When you began gaining your weight, I’m sure that you weren’t stepping on the scale every other day to see how much weight you had gained.
Bathroom scales create an artificial sense-of-confidence, but the scale can also crush it!
In fact, you most likely did not step on the scale except when you went to your doctor’s office for your annual check up.
It always amazes me that when individuals begin focusing on their lifestyles and eating habits, they are continually checking their weight.
Remember, your weight may vary two to three pounds during a day because of water retention, whether you have a bowel movement or not, or what time of the day you weigh yourself.
Learn to be content as you notice your clothes are fitting a little looser, or maybe you are down an entire dress size, or reduced a notch on your belt. Seriously, it will possible take two to three years to achieve your ideal health and desired level of fitness.
We need to acknowledge that we didn’t get into our current health status in the last three months. Avoiding the scale is critical for success as this allows us to continue to focus on our long-term goals and not fast short-term results, they never last!
Breaking the bathroom scale habit can re-orient the way we view ourselves, shifting our focus on the ways we define our bodies and health. Eliminating weigh-ins helps many people become more internally directed.
Instead of judging our food choices or fitness regiments against a number-on-the-scale, people will begin to become aware of other cues their bodies provide, including hunger, musculo-skeletal comfort, and energy levels.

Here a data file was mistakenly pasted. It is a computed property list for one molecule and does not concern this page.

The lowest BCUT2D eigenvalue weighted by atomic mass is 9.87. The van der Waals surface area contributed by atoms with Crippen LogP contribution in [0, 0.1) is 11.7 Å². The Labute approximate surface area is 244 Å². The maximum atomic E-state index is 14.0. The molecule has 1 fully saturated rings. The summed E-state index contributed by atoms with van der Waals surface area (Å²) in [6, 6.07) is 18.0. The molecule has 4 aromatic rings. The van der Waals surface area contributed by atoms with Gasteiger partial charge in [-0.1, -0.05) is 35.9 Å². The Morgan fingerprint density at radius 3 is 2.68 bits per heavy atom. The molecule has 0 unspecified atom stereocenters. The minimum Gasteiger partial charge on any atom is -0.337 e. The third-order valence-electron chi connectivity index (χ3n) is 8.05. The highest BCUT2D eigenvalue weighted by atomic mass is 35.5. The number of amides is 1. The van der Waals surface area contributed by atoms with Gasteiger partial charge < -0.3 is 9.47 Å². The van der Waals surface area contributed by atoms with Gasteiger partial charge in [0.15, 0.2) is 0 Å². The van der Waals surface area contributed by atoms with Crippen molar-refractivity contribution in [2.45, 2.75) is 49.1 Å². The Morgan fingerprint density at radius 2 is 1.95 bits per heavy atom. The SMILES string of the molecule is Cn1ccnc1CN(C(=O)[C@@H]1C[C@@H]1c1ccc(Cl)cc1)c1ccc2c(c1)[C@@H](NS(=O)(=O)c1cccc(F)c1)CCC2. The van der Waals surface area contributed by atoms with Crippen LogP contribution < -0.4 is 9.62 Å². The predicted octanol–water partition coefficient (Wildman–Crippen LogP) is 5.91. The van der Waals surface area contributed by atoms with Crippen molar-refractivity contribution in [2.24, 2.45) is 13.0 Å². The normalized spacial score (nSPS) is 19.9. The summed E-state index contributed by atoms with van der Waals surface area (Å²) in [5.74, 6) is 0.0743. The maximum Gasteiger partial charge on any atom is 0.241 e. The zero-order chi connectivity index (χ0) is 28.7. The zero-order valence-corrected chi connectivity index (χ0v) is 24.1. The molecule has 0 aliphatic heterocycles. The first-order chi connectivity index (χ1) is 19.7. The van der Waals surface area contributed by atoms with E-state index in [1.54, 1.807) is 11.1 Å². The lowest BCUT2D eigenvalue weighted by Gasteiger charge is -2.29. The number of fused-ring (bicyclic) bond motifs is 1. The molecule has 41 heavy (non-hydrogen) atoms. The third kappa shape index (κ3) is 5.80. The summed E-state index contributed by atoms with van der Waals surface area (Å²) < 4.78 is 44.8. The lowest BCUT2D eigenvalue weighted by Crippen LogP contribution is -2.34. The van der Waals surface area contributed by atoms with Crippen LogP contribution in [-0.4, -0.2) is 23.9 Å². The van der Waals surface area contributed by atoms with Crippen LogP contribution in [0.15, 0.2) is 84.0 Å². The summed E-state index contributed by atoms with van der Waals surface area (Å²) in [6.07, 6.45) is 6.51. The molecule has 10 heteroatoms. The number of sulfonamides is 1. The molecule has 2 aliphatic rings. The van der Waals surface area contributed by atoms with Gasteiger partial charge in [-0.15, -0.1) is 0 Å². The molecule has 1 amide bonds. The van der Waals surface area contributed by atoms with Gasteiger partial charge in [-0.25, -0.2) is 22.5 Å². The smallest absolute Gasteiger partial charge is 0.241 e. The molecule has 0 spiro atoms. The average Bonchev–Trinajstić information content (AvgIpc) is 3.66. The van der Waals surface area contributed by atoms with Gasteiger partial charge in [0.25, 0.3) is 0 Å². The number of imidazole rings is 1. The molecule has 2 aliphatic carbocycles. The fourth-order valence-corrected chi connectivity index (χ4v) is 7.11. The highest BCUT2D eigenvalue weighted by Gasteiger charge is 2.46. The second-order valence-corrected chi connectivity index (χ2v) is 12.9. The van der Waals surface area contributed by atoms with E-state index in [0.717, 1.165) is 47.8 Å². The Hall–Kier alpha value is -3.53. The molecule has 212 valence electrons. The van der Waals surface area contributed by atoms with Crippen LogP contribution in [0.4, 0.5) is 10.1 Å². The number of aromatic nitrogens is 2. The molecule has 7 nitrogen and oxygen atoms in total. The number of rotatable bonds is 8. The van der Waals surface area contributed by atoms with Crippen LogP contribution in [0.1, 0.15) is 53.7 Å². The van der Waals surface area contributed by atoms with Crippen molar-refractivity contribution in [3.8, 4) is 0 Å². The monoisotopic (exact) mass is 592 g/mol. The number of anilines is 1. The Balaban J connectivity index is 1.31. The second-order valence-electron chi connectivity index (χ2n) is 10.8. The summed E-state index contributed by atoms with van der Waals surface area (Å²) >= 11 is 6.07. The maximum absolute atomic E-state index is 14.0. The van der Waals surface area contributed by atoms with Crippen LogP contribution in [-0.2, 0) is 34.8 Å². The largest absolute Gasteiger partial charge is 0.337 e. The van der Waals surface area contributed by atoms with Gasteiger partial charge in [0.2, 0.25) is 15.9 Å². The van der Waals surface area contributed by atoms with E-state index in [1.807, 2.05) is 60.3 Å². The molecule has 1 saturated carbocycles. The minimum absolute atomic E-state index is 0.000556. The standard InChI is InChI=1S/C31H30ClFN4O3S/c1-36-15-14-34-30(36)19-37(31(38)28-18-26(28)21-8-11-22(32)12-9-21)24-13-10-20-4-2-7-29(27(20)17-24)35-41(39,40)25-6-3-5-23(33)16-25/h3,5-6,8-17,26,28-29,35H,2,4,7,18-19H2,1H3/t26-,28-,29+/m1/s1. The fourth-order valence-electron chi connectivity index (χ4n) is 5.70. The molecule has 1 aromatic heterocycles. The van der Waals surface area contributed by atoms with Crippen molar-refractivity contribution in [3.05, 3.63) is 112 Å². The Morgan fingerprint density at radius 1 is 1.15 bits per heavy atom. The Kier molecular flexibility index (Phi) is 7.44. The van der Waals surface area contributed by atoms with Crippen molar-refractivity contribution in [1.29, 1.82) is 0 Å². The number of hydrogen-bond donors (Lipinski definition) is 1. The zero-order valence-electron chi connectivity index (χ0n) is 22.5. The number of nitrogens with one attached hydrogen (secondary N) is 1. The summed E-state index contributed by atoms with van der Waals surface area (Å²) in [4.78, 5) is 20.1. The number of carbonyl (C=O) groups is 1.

People can make choices based on what we are feeling like, it’s not about achieving a specific goal to maintain a relatively consistent body weight over the years which has nothing to do with the bathroom scale!
Consistent body weight involves following a personal set-of-rules that includes a diet of mostly made of whole foods, taking regular exercise on more days of the week than not, learning to read your hunger-cues and cut out mindless or emotional eating, and practicing healthy self-acceptance.
Many people truly struggle with their weight, but most people are constantly battling with the same 5, 10, or 15 pounds, they lose 5 and then gain back 10, those pounds don’t matter. Most people don’t even notice a few pounds. The most attractive quality in a person—male or female—is confidence.